9/11 Pilot: Air Force veteran retires, reflects on mission to save lives after 2001 terror attacks in New York, US Pentagon

NEW YORK — Twenty-three years ago, F-16 fighter pilot Marc Sasseville was sent on a mission he thought could be his last.

Two hijacked planes had flown into the Twin Towers of the World Trade Center in New York City and a third had struck the Pentagon. Sasseville received orders on September 11, 2001 to prevent another hijacked plane en route to Washington from reaching its target. That plane was United Airlines Flight 93, which was hijacked by four Al-Qaeda terrorists and eventually crashed in Shanksville, Pennsylvania.

In an exclusive interview with ABC News, Chief Global Affairs Correspondent Martha Raddatz spoke with Sasseville about the heroic operation he carried out with fellow F-16 pilot Heather Penney, who was just 26 years old at the time.

They both left from Joint Base Andrews near Washington DC, not yet knowing what their mission was.

“One of the memories that will stay with me forever is seeing the Pentagon on fire and being able to smell the fumes that came from it,” Sasseville said. “The burning concrete, the fuel from the plane that hit it.”

Sasseville added that the “event and everything that has happened since has been for me a motivating necessity that we must be able to continue to look ahead and be prepared for future challenges.”

He told Raddatz that after seeing the devastation, he immediately thought of December 7, 1941, when Japan attacked Pearl Harbor.

“Here we go again,” he said. “We have just been attacked again and we are really challenged to respond.”

Ultimately, Sasseville and Penney were given the chilling task of locating Flight 93.

Because they flew their fighter jets so fast, their fighters were not armed with missiles.

“My challenge was, how do we take down this very unique threat, a civilian aircraft… full of people, full of civilians?” Sasseville recalled.

Together, Penney and Sasseville decided that, if necessary, they would ram the hijacked plane with their fighter jets – a suicide mission.

“Training started,” Sasseville said of his decision. “It felt like I was on autopilot.”

Sasseville would target the front of the jet and Penney would target the tail section.

At home, Sasseville had a wife and two young children, ages five and three, who were unaware of his mission – including his willingness to give his own life to save others.

“It’s a testament to Sass’ leadership that he didn’t ask anyone else to lead that mission,” Penney told Raddatz about his choice to intercept the hijacked plane. “He wouldn’t ask anyone else to give what he wasn’t willing to give.”

Sasseville and Penney would later learn that the passengers and crew of Flight 93 stormed the cockpit and fought back against the terrorists. They regained control of the plane before it crashed in an empty field in Shanksville, killing everyone on board.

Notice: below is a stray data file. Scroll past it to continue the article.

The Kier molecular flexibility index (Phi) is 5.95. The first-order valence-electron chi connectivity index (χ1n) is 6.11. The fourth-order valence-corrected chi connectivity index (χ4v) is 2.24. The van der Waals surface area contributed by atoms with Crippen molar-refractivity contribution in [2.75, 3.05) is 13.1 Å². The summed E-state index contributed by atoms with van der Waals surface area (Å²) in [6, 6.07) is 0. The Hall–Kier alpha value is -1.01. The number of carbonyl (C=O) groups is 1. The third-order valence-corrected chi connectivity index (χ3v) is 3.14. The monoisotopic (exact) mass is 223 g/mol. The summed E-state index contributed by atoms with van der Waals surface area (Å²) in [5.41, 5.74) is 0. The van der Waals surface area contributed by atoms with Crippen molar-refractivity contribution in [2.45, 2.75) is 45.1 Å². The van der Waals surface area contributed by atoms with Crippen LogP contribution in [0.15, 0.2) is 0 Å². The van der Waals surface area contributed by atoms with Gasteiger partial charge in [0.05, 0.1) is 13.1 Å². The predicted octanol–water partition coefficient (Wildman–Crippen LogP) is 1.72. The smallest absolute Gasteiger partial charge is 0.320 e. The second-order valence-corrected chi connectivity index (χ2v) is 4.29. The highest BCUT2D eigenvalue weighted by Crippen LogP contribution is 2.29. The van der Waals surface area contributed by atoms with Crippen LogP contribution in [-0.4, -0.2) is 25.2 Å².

“If those heroes at 93 – and they are the real heroes, by the way – had not taken action and done what needed to be done, it would have been a very different outcome for me and my family. ‘, said Sasseville.

After both pilots landed their aircraft at Joint Base Andrews to refuel, they took off again – this time on a combat air patrol mission over the nation’s capital. Little did they know they would be escorting Air Force One when President George W. Bush returned to Washington. Photos taken at the time by the press corps accompanying Bush show Sasseville’s F-16 flying in front of the left wing of the presidential jet.

When he returned to his wife Karin and their children, Sasseville remained silent about his role on September 11. He hugged his family tightly, told them he loved them and said he would be “away from work for a long time because something really bad had happened to America.”

Karin later heard the story about her husband’s actions that day. Sasseville said she was in awe of him and proud of him.

Sasseville remained in the Air Force after September 11, eventually becoming a three-star general and the number two officer in the National Guard.

Now, after four decades of service to his country, U.S. Air Force Lt. Gen. Sasseville retired from the Air Force on Wednesday. He made his last flight in an F-16 on May 15 from Joint Base Andrews, the same base from which he and Penney took off on September 11, 2001, with orders to find Flight 93 and destroy it en route. to direct current

The unarmed F-16 jet that Sasseville flew on September 11, 2001 has been reconfigured by the Air Force – ironically, to serve as a target drone for pilots in training to shoot down for training purposes.

Karin and their children attended Sasseville’s retirement ceremony.

“It has been a tremendous honor and privilege to serve, and a truly rare opportunity for me and my family to make a difference,” Sasseville said during his speech. ‘Now you have the watch. Thanks everyone.’

To kick off his retirement, Sasseville and his family travel to Puerto Rico, where they take some well-deserved time off to rest and relax.

“I’m going to learn to play golf again,” he said, adding that he also plans to rediscover who he is now and “get back to a normal life.”


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